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Gentes S.,Equipe Environnement et Microbiologie | Monperrus M.,University of Pau and Pays de lAdour | Legeay A.,CNRS Laboratory of Oceanic Environments and Paleo-environments (EPOC) | Maury-Brachet R.,CNRS Laboratory of Oceanic Environments and Paleo-environments (EPOC) | And 3 more authors.
Environmental Pollution | Year: 2013

Several studies demonstrated high mercury (Hg) methylation and demethylation in the periphyton associated with floating roots in tropical ecosystems. The importance of aquatic plants on methylmercury production in three temperate ecosystems from south-western France was evaluated through Hg species concentrations, and Hg methylation/demethylation activities by using stable isotopic tracers (199Hg(II), Me201Hg). Hg accumulation and high methylation and demethylation yields were detected in plant roots and periphyton, whereas results for sediment and water were low to insignificant. The presence of sulfate reducing prokaryotes was detected in all compartments (T-RFLP based on dsrAB amplified through nested PCR) and their main role in Hg methylation could be demonstrated. In turn, sulfate reduction inhibition did not affect demethylation activities. The estimation of net MeHg budgets in these ecosystems suggested that aquatic rhizosphere is the principal location for methylmercury production and may represent an important source for the contamination of the aquatic food chain. © 2012 Published by Elsevier Ltd. Source

Gentes S.,University of Pau and Pays de lAdour | Maury-Brachet R.,CNRS Laboratory of Oceanic Environments and Paleo-environments (EPOC) | Guyoneaud R.,University of Pau and Pays de lAdour | Monperrus M.,University of Pau and Pays de lAdour | And 3 more authors.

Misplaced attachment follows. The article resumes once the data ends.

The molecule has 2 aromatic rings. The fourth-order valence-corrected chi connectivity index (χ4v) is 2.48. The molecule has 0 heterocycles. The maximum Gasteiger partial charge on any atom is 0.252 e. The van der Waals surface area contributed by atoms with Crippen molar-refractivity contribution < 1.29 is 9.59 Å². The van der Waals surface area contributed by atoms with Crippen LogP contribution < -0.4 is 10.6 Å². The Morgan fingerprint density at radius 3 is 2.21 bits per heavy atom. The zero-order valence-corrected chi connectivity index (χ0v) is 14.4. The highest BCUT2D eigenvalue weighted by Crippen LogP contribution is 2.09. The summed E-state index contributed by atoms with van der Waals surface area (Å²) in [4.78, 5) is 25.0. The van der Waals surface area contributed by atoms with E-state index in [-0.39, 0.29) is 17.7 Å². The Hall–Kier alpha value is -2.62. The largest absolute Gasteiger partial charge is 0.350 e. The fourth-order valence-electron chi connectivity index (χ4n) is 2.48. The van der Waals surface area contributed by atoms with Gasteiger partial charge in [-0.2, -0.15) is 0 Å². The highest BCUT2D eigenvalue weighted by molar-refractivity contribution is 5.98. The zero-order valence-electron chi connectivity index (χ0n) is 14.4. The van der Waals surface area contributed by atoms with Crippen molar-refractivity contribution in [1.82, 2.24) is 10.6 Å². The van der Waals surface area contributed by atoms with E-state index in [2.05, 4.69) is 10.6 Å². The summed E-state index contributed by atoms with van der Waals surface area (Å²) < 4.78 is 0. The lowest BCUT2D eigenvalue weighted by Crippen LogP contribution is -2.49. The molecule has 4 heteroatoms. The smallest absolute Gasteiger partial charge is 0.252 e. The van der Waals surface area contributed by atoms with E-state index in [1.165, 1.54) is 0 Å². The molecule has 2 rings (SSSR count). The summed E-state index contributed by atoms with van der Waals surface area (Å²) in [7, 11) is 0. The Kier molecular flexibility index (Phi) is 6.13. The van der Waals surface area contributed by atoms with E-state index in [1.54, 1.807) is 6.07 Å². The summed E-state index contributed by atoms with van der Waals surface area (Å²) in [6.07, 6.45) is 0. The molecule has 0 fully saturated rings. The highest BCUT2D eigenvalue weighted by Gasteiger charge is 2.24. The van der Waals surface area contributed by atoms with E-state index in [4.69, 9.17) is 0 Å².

Ecotoxicology and Environmental Safety | Year: 2013

Mercury (Hg) is considered as an important pollutant for aquatic systems as its organic form, methylmercury (MeHg), is easily bioaccumulated and bioamplified along food webs. In various ecosystems, aquatic periphyton associated with macrophyte was identified as an important place for Hg storage and methylation by microorganisms. Our study concerns temperate aquatic ecosystems (South Western France) colonized by invasive macrophytes and characterized by high mercury methylation potentials. This work establishes original data concerning Hg bioaccumulation in organisms (plants, crustaceans, molluscs and fish) from five contrasting ecosystems. For low trophic level species, total Hg (THg) concentrations were low (from 27±2ngTHgg-1dw in asiatic clam Corbicula fluminea to 418±114ngTHgg-1dw in crayfish Procambarus clarkii). THg concentrations in some carnivorous fish (high trophic level) were close to or exceeded the International Marketing Level (IML) with values ranging from 1049±220ngTHgg-1dw in pike perch muscle (Sander lucioperca) to 3910±1307ngTHgg-1dw in eel muscle (Anguilla Anguilla). Trophic levels for the individuals were also evaluated through stable isotope analysis, and linked to Hg concentrations of organisms. A significant Hg biomagnification (r2= 0.9) was observed in the Aureilhan lake, despite the absence of top predator fish. For this site, Ludwigia sp. periphyton, as an entry point of Hg into food webs, is a serious hypothesis which remains to be confirmed. This study provides a first investigation of Hg transfer in the ecosystems of south western France and allows the assessment of the risk associated with the presence of Hg in aquatic food webs. © 2013 Elsevier Inc. Source

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